Photo : Tennis Canada
By the time you read this, the Canadian squad and its captain Sylvain Bruneau will be hard at work at the Billie Jean King Cup Finals—the world’s leading international team tennis competition (formerly Fed Cup).
Initially organized in Budapest, the tournament was moved to the Czech Republic.
Yes, Sylvain Bruneau. Because regular captain Heidi El Tabakh had to skip the event for a more personal one: her wedding.
And, yes, Canada. Because though we weren’t supposed to go, we were selected to replace former host country Hungary. As the highest-ranked winning nation at the Play-Offs in April, our Canadian crew officially booked their tickets on August 21.
To keep things fresh and modern, Billie Jean King Cup will be taking much the same approach as the 2019 Davis Cup, with a total of 12 teams going head-to-head at the O2 Arena in Prague from November 1 to 6.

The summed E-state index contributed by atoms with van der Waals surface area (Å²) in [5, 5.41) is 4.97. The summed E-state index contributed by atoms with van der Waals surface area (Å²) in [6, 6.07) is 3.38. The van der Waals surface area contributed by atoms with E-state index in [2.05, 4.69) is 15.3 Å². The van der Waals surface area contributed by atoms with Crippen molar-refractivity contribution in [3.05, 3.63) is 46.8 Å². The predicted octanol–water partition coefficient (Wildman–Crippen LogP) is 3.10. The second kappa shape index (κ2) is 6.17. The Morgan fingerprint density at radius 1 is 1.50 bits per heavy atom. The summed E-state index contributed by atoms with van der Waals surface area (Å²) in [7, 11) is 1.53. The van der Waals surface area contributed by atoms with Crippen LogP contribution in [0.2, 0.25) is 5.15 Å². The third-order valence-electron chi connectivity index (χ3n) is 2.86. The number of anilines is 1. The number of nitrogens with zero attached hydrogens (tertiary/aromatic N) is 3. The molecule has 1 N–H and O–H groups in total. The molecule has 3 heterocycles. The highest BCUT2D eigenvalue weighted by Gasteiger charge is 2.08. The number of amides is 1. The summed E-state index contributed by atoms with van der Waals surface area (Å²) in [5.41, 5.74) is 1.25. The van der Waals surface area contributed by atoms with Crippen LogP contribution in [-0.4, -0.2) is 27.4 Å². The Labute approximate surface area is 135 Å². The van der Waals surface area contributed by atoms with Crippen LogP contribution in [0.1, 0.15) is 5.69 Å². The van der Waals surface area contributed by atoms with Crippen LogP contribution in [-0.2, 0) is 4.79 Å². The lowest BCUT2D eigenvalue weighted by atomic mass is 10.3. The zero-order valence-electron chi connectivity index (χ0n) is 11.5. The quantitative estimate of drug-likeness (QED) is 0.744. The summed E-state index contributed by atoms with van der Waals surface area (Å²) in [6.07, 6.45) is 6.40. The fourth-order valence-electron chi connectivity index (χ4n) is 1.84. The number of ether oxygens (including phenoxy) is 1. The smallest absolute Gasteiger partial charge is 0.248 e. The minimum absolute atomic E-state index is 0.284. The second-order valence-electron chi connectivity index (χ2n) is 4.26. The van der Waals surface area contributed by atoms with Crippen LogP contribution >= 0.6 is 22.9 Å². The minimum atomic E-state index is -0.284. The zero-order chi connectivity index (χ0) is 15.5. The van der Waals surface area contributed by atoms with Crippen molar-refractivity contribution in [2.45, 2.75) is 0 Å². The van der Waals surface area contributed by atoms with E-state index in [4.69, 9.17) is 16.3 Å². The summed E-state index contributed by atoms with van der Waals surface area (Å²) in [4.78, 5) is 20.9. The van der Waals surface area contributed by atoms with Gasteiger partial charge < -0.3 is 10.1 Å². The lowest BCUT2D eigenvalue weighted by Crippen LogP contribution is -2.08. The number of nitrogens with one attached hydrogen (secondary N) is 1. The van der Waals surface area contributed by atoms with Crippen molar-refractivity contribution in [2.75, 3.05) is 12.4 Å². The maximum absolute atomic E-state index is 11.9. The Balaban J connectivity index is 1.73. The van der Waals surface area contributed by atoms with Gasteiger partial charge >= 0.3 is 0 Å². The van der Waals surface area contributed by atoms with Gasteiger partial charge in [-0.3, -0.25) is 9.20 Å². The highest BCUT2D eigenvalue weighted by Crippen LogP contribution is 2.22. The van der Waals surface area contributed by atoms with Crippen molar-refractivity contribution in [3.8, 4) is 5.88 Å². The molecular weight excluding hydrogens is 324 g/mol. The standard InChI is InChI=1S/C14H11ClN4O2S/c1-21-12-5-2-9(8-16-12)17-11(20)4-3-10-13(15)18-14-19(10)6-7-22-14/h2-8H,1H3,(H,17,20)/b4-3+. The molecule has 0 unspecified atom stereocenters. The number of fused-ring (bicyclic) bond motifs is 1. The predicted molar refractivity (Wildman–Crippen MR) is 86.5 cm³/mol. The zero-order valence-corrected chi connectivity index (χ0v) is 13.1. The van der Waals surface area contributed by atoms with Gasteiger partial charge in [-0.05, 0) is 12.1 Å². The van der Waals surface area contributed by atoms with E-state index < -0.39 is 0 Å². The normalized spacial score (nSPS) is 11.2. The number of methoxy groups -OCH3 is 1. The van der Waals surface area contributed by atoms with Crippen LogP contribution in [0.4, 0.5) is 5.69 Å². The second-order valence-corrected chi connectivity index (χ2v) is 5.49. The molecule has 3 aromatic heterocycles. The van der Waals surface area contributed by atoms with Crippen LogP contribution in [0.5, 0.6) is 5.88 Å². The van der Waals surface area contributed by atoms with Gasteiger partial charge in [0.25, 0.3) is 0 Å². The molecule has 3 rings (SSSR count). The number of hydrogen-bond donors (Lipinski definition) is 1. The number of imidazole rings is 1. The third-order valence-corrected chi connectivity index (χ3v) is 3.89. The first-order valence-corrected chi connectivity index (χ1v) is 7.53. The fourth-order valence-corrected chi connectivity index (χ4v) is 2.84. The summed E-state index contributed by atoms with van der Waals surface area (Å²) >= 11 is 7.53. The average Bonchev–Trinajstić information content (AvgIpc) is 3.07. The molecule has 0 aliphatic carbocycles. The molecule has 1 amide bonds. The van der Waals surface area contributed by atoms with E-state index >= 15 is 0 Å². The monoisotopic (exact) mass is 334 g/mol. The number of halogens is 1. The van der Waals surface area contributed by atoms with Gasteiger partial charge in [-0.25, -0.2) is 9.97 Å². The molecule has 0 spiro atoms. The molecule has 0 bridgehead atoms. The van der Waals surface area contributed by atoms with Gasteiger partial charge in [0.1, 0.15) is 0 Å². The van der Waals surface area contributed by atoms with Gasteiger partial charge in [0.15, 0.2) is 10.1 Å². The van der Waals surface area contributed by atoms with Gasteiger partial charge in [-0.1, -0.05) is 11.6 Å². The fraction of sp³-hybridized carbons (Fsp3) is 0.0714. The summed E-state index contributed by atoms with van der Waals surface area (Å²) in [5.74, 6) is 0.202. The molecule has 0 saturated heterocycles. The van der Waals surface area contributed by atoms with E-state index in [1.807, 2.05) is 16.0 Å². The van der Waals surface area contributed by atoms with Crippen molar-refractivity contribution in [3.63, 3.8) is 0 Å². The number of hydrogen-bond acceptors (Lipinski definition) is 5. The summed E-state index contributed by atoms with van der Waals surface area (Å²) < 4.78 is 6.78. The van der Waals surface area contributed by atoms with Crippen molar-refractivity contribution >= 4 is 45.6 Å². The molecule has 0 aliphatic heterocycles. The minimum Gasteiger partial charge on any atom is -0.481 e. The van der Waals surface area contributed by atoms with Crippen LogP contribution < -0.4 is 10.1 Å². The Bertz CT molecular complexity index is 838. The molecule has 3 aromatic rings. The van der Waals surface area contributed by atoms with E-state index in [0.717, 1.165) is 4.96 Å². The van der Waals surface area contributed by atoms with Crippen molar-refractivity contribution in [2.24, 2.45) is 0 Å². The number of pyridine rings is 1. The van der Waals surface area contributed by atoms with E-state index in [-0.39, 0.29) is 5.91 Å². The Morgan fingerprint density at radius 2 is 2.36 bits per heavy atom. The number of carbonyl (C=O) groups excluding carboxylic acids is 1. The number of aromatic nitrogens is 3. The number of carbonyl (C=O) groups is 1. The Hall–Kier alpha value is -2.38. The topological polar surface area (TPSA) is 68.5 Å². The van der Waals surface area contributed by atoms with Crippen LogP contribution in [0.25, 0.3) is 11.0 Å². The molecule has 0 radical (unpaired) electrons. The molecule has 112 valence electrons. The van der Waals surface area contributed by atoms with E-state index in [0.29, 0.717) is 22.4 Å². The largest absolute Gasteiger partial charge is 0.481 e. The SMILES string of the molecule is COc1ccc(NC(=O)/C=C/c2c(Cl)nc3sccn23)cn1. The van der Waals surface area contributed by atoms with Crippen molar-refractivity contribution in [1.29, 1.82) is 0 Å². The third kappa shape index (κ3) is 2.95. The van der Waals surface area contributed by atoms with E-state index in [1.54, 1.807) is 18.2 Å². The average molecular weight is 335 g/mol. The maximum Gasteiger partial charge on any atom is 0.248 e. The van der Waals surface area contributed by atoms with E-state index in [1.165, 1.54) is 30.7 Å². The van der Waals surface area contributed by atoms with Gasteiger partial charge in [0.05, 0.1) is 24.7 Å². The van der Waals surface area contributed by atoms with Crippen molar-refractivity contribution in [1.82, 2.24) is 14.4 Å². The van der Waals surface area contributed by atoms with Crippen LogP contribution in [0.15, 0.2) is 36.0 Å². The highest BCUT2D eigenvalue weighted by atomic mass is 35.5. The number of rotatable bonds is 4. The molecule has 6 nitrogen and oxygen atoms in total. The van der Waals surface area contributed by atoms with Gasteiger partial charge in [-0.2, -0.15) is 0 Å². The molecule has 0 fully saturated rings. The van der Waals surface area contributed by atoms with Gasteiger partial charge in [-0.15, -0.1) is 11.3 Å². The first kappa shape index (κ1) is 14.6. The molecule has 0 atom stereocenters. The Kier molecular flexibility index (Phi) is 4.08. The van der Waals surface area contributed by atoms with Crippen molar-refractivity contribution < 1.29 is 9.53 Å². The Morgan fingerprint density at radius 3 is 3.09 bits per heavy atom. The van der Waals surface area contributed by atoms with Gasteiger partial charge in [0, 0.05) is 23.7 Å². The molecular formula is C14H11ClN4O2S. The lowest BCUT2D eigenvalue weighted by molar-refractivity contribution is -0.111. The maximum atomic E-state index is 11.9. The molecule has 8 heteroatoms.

The teams are divided into four groups of three and will compete in a round-robin format in which each nation plays two singles matches and one doubles against the two others (same format as the former Fed Cup). The winners of each of the four groups will move on to the semi-finals.
Without Bianca Andreescu (No.21) or Leylah Fernandez (No.27), the squad will be counting on Rebecca Marino (No.147), Carol Zhao (No.330), Françoise Abanda (No.339) and World No.5 in doubles Gabriela Dabrowski, who holds ten titles.
Canada is in Group A with France and the Russian Tennis Federation (RTF since 2019 when Russia, along with its flag and anthem, were served a four-year ban for institutionalized doping).